Let’s see how this works. We will take two strings, use our simple RLE compression scheme, and encrypt the output.
Source Compressed Encrypted --------------------------------------------------- ABCDEFGHIJKL = ABCDEFGHIJKL = Z@%fkT2r$#!B AAAAABCDEFGH = 5ABCDEFGH = jhG*4m,$A
We see that the first string,
ABCDEFGHIJKL, could not be compressed using RLE, because there was no redundancy. The other string,
AAAAABCDEFGH, could be compressed, making the input to the encryption step smaller. This in turn means the encrypted output is smaller. And that is the interesting part! If we know that compression happens before encryption, and encrypted output 1 is shorter than encrypted output 2, then we know encrypted output 2 had more redundancy than encrypted output 1. But how do we leverage this into an attack?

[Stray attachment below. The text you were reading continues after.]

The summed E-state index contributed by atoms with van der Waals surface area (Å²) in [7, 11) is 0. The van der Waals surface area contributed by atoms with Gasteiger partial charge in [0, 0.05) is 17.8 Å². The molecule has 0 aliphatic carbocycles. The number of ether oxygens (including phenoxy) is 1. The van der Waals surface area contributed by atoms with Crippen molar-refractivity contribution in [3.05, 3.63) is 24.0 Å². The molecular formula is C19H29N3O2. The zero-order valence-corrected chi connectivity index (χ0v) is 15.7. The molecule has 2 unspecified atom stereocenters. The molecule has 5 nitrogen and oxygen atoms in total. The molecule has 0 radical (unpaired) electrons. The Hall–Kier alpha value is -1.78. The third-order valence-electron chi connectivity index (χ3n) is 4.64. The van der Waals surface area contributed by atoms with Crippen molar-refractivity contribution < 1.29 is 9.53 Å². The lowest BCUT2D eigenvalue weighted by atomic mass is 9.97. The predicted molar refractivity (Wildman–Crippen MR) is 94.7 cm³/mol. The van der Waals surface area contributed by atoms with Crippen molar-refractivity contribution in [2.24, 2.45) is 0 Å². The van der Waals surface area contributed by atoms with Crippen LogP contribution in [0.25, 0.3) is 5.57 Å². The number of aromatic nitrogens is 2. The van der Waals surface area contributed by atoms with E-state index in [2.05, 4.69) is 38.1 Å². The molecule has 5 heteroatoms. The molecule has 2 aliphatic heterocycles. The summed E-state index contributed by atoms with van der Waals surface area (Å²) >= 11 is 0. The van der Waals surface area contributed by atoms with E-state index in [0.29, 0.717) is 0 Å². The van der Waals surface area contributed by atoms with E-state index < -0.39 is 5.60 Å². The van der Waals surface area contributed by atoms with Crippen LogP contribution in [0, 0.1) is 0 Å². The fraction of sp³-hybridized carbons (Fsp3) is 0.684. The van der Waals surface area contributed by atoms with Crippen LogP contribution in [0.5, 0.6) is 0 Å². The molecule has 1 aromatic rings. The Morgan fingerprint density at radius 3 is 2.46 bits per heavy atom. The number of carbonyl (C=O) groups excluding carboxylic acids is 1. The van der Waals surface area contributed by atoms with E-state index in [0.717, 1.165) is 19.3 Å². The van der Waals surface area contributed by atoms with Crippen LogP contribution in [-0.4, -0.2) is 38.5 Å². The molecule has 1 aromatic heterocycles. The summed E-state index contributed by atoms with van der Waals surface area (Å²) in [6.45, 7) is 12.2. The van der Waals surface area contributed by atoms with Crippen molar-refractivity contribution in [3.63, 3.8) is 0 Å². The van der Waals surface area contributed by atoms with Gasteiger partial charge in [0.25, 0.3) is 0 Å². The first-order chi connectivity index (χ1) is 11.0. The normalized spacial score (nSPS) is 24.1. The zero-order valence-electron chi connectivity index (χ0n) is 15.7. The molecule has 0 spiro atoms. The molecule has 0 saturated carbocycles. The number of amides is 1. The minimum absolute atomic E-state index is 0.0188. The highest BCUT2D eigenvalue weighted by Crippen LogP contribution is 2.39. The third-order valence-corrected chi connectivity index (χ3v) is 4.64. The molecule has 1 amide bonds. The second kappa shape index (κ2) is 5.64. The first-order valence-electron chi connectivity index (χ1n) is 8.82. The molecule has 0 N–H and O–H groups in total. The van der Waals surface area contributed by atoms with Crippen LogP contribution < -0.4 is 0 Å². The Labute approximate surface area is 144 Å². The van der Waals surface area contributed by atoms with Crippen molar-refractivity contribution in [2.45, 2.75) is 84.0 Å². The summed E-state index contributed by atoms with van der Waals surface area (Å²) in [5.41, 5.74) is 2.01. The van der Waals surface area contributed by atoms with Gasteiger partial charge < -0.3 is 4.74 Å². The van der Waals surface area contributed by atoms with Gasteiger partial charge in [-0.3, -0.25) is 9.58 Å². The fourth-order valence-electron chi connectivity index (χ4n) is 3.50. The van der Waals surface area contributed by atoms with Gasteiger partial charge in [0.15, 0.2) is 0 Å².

Breaking Encryption with Compression
Consider this situtation:
Source Compressed Encrypted ------------------------------------------------- XYZABCDEFGHIJK = XYZABCDEFGHIJK = At9XeCNVxKt@XZC
Here, an attacker’s input is added to some source data, which then compressed, and then encrypted. The attacker can’t see this source data, or what it looks like compressed. All the attacker knows is the data he supplied, and the encrypted output. So, to the attacker, things actually look like this:
Source Compressed Encrypted ------------------------------------------------------ XYZ[Unknown Data] = [Totally Unknown] = At9XeCNVxKt@XZC
The attacker wants to know the contents of that Unknown data. The “compression before encryption” provides a way to do this, based on the information the attacker gets to supply. Consider what happens when the attacker tries three different input strings: